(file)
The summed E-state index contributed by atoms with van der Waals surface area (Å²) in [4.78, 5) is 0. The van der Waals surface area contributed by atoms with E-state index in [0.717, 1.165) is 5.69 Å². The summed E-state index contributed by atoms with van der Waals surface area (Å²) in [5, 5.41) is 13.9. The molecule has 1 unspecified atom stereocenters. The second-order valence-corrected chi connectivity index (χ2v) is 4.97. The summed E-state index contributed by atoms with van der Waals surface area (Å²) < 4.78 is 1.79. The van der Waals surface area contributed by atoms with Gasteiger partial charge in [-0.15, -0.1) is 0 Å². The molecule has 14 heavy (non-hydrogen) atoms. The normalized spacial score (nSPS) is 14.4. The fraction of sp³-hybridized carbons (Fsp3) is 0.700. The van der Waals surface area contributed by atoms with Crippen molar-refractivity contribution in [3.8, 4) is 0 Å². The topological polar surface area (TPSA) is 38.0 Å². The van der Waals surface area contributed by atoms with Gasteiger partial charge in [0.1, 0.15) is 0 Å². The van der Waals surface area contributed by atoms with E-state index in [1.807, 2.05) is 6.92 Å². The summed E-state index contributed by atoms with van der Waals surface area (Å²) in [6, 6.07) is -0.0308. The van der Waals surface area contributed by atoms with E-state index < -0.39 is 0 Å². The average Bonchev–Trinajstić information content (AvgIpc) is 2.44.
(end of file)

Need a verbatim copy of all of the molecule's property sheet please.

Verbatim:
The summed E-state index contributed by atoms with van der Waals surface area (Å²) in [4.78, 5) is 0. The van der Waals surface area contributed by atoms with E-state index in [0.717, 1.165) is 5.69 Å². The summed E-state index contributed by atoms with van der Waals surface area (Å²) in [5, 5.41) is 13.9. The molecule has 1 unspecified atom stereocenters. The second-order valence-corrected chi connectivity index (χ2v) is 4.97. The summed E-state index contributed by atoms with van der Waals surface area (Å²) < 4.78 is 1.79. The van der Waals surface area contributed by atoms with Gasteiger partial charge in [-0.15, -0.1) is 0 Å². The molecule has 14 heavy (non-hydrogen) atoms. The normalized spacial score (nSPS) is 14.4. The fraction of sp³-hybridized carbons (Fsp3) is 0.700. The van der Waals surface area contributed by atoms with Crippen molar-refractivity contribution in [3.8, 4) is 0 Å². The topological polar surface area (TPSA) is 38.0 Å². The van der Waals surface area contributed by atoms with Gasteiger partial charge in [0.1, 0.15) is 0 Å². The van der Waals surface area contributed by atoms with E-state index in [1.807, 2.05) is 6.92 Å². The summed E-state index contributed by atoms with van der Waals surface area (Å²) in [6, 6.07) is -0.0308. The van der Waals surface area contributed by atoms with E-state index < -0.39 is 0 Å². The average Bonchev–Trinajstić information content (AvgIpc) is 2.44.